Investigating the link between asthma, brain inflammation and MRI changes

Themes Mental health Respiratory disease

Workstream Exacerbation prediction and aerosol emissions

Status: This project is ongoing

Eight million people in the UK have been diagnosed with asthma. Asthma + Lung UK states that around 5.4 million people receive treatment for the disease. The condition accounts for 60,000 hospital admissions and 200,000 overnight stays in hospital a year.

There is evidence that links asthma to changes in brain structure and function. These changes are associated with how serious someone’s asthma is, how well controlled it is and how their health or quality of life change because of the condition.

There are different factors that could explain this relationship. These include:

  • the physical effects of asthma on peoples’ lived experience
  • the impact of psychological conditions on asthma control
  • the effect of using certain asthma medications on the brain
  • neuroinflammation – inflammation of the brain or spinal cord – related to underlying asthma inflammation

Project aims

During this project we will look at brain imaging of people diagnosed with asthma. Doing this will help us identify if there is a link between the condition and changes to brain structure and function. We will also try to identify inflammatory markers linked to asthma that could be influencing brain changes.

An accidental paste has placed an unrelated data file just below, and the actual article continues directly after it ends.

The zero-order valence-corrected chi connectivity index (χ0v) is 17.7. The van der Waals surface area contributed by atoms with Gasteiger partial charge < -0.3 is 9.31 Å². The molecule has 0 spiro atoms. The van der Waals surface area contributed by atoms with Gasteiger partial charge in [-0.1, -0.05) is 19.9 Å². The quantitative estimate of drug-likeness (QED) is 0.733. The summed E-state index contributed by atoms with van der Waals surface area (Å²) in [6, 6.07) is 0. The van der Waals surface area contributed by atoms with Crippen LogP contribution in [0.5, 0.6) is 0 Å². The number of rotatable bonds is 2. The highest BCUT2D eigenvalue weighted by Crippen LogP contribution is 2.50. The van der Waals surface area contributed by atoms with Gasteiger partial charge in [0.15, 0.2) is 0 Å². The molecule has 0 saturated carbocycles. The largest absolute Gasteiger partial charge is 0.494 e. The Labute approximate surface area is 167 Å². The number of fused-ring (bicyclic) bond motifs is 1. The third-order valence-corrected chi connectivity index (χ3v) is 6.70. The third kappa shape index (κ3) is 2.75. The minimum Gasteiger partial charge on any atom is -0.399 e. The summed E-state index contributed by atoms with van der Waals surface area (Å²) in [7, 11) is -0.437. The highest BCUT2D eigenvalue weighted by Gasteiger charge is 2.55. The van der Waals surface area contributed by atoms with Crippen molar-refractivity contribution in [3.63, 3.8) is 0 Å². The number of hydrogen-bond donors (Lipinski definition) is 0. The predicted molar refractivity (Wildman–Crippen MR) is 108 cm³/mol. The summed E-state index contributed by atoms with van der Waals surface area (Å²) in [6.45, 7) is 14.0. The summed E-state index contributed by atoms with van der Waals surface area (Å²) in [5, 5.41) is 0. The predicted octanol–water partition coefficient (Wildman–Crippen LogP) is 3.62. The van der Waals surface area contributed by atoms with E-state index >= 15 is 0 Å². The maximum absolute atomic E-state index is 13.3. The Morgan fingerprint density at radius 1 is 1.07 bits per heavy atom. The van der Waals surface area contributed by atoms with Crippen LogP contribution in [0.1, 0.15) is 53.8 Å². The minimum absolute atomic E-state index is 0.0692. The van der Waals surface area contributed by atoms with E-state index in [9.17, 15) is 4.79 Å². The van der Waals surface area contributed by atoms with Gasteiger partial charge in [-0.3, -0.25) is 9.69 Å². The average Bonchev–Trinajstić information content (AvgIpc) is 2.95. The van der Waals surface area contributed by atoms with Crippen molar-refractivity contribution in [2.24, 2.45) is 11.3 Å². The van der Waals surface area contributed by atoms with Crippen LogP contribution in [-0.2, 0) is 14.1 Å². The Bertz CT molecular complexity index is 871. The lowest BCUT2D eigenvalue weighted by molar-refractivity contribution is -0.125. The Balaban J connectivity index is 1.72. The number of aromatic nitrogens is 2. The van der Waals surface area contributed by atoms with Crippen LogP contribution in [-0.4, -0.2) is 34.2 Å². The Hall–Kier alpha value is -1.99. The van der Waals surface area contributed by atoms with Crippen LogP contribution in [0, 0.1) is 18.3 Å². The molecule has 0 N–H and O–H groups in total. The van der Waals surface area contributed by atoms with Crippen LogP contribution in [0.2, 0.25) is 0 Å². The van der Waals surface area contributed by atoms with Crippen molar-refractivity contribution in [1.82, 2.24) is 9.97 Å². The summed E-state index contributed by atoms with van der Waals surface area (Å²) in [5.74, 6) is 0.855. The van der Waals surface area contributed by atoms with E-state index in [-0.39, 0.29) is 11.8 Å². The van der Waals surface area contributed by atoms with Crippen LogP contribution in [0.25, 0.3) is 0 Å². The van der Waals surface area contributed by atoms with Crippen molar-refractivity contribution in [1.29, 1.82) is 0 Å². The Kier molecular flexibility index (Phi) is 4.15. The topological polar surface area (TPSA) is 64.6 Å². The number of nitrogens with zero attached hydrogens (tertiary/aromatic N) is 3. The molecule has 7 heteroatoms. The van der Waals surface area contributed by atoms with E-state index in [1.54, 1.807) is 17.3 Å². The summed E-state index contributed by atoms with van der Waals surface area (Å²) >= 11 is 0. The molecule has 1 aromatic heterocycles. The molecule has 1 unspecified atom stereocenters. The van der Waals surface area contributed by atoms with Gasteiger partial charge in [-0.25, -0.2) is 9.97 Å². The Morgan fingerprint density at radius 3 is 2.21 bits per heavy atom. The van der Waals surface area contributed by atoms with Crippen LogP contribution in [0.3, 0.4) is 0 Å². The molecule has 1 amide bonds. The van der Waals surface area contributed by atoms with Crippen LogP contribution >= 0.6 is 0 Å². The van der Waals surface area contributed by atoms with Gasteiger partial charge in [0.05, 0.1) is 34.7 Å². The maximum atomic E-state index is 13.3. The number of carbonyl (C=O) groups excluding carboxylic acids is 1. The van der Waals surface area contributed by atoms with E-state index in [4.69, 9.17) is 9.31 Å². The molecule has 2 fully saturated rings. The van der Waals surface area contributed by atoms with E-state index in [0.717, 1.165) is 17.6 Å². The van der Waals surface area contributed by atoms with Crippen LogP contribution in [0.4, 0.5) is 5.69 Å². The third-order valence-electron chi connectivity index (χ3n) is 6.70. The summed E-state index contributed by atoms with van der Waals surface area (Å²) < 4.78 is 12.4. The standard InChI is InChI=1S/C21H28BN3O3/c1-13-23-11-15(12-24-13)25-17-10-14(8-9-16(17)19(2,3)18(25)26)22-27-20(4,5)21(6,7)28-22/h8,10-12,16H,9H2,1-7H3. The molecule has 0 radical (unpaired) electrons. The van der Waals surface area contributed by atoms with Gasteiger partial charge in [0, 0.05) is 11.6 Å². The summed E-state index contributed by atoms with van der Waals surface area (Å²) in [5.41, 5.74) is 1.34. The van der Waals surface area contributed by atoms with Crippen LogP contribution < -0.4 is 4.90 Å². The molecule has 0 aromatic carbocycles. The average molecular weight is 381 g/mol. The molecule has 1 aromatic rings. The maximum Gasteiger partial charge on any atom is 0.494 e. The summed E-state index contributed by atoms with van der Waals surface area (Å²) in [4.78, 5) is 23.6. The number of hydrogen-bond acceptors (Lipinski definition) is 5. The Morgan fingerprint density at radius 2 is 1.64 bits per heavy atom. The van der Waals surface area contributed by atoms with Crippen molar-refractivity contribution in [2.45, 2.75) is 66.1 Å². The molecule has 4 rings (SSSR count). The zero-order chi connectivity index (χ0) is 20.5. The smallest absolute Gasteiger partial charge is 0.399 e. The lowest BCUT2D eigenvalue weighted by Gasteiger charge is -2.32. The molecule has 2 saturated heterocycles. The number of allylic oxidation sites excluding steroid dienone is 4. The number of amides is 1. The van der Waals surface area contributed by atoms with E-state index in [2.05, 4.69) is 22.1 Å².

We will use data from the UK Biobank to carry out our analysis. The UK Biobank is a biomedical database with access to the health information of half a million UK participants.

What we hope to achieve

Gaining a better understanding of how asthma impacts brain structure and function could help us change how patients are treated. This may take the form of:

  • intensive management of mental health problems
  • earlier aggressive asthma management
  • targeting of specific inflammatory pathways in patients with asthma

This research is part of a PhD fellowship and is being led by Dr George Nava.

It is a collaboration between the respiratory and mental health themes of the Bristol BRC.